Though she was born in Texas and began her artistic training there, it is central Pennsylvania that has been home to Mary Cady-Rubinstein for most of her adult life, and that has become a strong presence in her work. Pieces of wood, sometimes found on walks up the mountain near her house in Reedsville, are carved into three-dimensional forms: from a piece of sycamore comes a swan; from hollowed-out walnut, a human figure; from cherry wood, a dog. In these forms, worked free from the wood by her carving knives and gouges, trees that have been cut down “after growing for ages and ages” can live on, Cady-Rubinstein says. This respect for the organic qualities of wood is carried into another means of expression—the painted wood reliefs that she began making twenty years ago. Cady-Rubinstein developed a painstaking process for her “boards,” which, she says, cannot be categorized neatly as either sculpture or painting. Working from a drawing, she cuts into the boards, careful to follow the grain, “which changes constantly.” After the forms have been cut out, she applies a coat of gesso, then layers of acrylic paints, to make a glowing surface. And across the boards’ surfaces, the rich compilations of imagery—central Pennsylvania scenes merging with scenes from Greek mythology merging with biblical merging with literary images—reveal a deeply informed and vividly alive artistic imagination, worked into the wood.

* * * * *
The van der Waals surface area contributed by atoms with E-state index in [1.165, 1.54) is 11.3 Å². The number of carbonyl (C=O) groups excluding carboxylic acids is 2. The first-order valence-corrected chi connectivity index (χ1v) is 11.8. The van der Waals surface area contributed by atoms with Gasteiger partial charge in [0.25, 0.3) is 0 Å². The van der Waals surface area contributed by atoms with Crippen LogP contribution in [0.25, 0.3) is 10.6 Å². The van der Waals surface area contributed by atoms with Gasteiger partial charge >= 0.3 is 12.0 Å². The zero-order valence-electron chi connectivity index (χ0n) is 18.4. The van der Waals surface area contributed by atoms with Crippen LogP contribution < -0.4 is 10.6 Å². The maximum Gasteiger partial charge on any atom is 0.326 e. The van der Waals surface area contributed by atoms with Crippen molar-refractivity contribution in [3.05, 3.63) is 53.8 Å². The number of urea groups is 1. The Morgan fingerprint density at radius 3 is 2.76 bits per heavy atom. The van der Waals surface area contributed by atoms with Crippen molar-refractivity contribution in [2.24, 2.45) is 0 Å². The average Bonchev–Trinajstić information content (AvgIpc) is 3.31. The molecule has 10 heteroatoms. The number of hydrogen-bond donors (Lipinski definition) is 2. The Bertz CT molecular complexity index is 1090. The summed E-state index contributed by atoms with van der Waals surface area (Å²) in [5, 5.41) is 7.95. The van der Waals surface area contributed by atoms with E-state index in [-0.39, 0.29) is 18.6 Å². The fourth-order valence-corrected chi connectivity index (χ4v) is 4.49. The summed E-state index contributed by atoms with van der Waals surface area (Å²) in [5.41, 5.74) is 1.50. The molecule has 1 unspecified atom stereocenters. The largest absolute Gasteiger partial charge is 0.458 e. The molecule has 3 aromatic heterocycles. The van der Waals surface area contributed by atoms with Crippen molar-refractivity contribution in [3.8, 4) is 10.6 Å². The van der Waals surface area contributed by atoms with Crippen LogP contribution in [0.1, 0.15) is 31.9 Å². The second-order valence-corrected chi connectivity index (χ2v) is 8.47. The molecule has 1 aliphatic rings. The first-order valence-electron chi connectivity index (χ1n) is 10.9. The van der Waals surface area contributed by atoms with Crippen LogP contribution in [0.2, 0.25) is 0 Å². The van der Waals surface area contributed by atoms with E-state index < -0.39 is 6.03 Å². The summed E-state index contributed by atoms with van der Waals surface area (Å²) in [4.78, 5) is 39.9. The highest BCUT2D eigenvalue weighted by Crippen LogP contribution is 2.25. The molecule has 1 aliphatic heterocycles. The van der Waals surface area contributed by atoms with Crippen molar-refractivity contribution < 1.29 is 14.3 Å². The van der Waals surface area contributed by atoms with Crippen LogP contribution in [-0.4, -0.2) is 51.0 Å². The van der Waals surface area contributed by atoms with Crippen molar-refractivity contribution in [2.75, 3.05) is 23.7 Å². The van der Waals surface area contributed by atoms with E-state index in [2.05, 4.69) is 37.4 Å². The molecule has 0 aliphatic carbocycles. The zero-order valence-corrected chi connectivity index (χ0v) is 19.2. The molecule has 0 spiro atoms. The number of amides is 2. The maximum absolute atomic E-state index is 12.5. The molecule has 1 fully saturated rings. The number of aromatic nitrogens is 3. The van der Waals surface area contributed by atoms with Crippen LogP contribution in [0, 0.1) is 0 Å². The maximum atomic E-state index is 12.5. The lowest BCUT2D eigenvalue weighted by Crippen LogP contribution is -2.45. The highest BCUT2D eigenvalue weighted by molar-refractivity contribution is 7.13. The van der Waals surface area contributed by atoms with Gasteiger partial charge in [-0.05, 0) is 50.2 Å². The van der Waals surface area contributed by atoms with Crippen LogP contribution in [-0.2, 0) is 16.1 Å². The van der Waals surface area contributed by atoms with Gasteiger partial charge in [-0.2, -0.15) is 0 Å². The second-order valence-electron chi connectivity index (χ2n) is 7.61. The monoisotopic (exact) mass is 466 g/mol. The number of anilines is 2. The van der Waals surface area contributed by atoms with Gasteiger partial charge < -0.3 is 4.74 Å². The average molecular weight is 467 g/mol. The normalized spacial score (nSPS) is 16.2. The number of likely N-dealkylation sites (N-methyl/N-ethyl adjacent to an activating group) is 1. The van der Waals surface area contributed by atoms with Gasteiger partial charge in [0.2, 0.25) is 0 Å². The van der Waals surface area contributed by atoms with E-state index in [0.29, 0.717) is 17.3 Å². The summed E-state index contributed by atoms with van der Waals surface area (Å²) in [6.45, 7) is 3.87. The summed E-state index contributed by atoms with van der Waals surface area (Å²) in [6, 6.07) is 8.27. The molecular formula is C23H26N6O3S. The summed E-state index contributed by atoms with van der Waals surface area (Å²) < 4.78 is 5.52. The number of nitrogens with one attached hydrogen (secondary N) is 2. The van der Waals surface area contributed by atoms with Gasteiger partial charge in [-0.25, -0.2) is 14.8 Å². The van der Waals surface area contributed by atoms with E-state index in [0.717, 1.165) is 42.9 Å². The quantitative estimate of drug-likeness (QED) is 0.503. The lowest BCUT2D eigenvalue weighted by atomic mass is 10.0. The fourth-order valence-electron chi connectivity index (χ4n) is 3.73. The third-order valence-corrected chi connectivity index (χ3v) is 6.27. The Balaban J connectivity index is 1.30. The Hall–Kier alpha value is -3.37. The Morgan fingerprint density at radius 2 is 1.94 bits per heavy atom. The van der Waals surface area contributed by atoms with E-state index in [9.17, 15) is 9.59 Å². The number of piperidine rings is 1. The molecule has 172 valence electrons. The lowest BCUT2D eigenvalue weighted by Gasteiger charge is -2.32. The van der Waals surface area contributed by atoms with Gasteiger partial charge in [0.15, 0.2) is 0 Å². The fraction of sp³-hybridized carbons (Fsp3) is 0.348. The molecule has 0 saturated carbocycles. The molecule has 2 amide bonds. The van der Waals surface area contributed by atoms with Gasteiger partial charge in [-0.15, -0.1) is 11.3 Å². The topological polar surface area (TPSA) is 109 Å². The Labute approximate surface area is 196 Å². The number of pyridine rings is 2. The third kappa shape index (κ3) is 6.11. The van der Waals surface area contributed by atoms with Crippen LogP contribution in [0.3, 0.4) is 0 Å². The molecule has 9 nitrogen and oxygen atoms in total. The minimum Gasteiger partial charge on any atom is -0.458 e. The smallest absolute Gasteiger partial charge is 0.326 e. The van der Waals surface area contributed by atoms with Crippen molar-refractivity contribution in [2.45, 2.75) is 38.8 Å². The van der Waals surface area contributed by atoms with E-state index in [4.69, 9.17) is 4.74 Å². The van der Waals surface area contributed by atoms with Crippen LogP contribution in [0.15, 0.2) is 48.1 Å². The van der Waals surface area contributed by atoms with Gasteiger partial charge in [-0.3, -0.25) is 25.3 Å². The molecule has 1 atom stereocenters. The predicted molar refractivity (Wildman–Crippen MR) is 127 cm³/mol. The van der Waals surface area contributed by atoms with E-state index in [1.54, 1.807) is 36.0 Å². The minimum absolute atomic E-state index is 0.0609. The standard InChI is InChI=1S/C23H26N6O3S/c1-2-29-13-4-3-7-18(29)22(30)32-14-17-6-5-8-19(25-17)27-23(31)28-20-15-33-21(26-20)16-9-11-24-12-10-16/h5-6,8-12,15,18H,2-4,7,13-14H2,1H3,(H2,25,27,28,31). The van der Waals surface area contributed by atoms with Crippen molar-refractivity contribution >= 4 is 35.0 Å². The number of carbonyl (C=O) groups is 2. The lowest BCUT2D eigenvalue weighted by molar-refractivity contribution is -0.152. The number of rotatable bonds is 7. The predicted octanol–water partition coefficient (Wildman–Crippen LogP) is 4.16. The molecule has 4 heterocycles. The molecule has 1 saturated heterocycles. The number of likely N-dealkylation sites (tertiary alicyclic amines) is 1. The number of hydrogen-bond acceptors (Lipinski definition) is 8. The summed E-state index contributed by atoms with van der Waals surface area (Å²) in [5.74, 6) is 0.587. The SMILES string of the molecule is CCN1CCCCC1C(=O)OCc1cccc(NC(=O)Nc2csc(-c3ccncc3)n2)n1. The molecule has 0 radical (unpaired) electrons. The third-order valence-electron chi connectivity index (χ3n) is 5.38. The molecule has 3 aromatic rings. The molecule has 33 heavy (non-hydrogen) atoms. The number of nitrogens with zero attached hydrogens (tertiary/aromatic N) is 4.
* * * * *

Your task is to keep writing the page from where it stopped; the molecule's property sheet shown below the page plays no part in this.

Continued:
Mary Cady-Rubinstein, whose training has included an MFA from the University of Iowa and study at the Art Students League of New York under William Zorach, has exhibited widely and received many awards for her work.
Image: Mary Cady-Rubinstein, Pennsylvania Styx, painted wood relief, 2006, 23 ½" x 36". Image courtesy of the artist.